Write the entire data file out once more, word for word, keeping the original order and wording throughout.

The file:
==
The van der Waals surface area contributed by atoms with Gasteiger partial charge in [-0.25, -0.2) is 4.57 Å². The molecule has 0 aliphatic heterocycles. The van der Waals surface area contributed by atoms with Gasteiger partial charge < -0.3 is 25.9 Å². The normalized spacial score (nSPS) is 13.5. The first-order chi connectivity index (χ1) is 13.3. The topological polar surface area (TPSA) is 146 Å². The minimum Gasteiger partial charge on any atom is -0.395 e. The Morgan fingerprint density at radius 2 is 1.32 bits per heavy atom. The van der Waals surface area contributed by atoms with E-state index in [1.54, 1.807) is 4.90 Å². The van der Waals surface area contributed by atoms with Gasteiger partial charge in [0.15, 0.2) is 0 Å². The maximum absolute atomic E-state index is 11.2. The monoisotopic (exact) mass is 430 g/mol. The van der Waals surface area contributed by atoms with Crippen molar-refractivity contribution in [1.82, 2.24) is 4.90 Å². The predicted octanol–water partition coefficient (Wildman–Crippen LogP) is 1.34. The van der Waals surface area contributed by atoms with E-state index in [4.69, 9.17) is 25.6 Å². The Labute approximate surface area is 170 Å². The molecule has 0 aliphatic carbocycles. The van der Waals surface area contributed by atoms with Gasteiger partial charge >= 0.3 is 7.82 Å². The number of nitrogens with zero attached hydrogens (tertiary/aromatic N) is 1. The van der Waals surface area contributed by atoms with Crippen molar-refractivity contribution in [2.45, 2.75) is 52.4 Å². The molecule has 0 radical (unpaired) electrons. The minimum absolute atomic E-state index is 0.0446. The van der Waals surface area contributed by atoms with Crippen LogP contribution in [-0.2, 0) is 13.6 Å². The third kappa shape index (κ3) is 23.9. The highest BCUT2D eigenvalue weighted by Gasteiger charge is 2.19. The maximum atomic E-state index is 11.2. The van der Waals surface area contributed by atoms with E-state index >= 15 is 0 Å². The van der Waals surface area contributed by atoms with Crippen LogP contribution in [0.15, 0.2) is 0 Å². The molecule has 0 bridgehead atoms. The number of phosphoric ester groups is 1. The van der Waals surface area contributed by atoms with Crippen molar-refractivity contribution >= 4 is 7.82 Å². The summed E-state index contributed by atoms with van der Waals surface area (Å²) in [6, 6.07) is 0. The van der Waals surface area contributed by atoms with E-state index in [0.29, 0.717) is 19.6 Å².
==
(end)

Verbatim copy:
The van der Waals surface area contributed by atoms with Gasteiger partial charge in [-0.25, -0.2) is 4.57 Å². The molecule has 0 aliphatic heterocycles. The van der Waals surface area contributed by atoms with Gasteiger partial charge < -0.3 is 25.9 Å². The normalized spacial score (nSPS) is 13.5. The first-order chi connectivity index (χ1) is 13.3. The topological polar surface area (TPSA) is 146 Å². The minimum Gasteiger partial charge on any atom is -0.395 e. The Morgan fingerprint density at radius 2 is 1.32 bits per heavy atom. The van der Waals surface area contributed by atoms with E-state index in [1.54, 1.807) is 4.90 Å². The van der Waals surface area contributed by atoms with Gasteiger partial charge in [0.15, 0.2) is 0 Å². The maximum absolute atomic E-state index is 11.2. The monoisotopic (exact) mass is 430 g/mol. The van der Waals surface area contributed by atoms with Crippen molar-refractivity contribution in [1.82, 2.24) is 4.90 Å². The predicted octanol–water partition coefficient (Wildman–Crippen LogP) is 1.34. The van der Waals surface area contributed by atoms with E-state index in [4.69, 9.17) is 25.6 Å². The Labute approximate surface area is 170 Å². The molecule has 0 aliphatic carbocycles. The van der Waals surface area contributed by atoms with Gasteiger partial charge >= 0.3 is 7.82 Å². The number of nitrogens with zero attached hydrogens (tertiary/aromatic N) is 1. The van der Waals surface area contributed by atoms with Crippen molar-refractivity contribution in [2.45, 2.75) is 52.4 Å². The molecule has 0 radical (unpaired) electrons. The minimum absolute atomic E-state index is 0.0446. The van der Waals surface area contributed by atoms with Crippen LogP contribution in [-0.2, 0) is 13.6 Å². The third kappa shape index (κ3) is 23.9. The highest BCUT2D eigenvalue weighted by Gasteiger charge is 2.19. The maximum atomic E-state index is 11.2. The van der Waals surface area contributed by atoms with E-state index >= 15 is 0 Å². The van der Waals surface area contributed by atoms with Crippen LogP contribution in [0.15, 0.2) is 0 Å². The molecule has 0 bridgehead atoms. The number of phosphoric ester groups is 1. The van der Waals surface area contributed by atoms with Crippen molar-refractivity contribution >= 4 is 7.82 Å². The summed E-state index contributed by atoms with van der Waals surface area (Å²) in [6, 6.07) is 0. The van der Waals surface area contributed by atoms with E-state index in [0.29, 0.717) is 19.6 Å².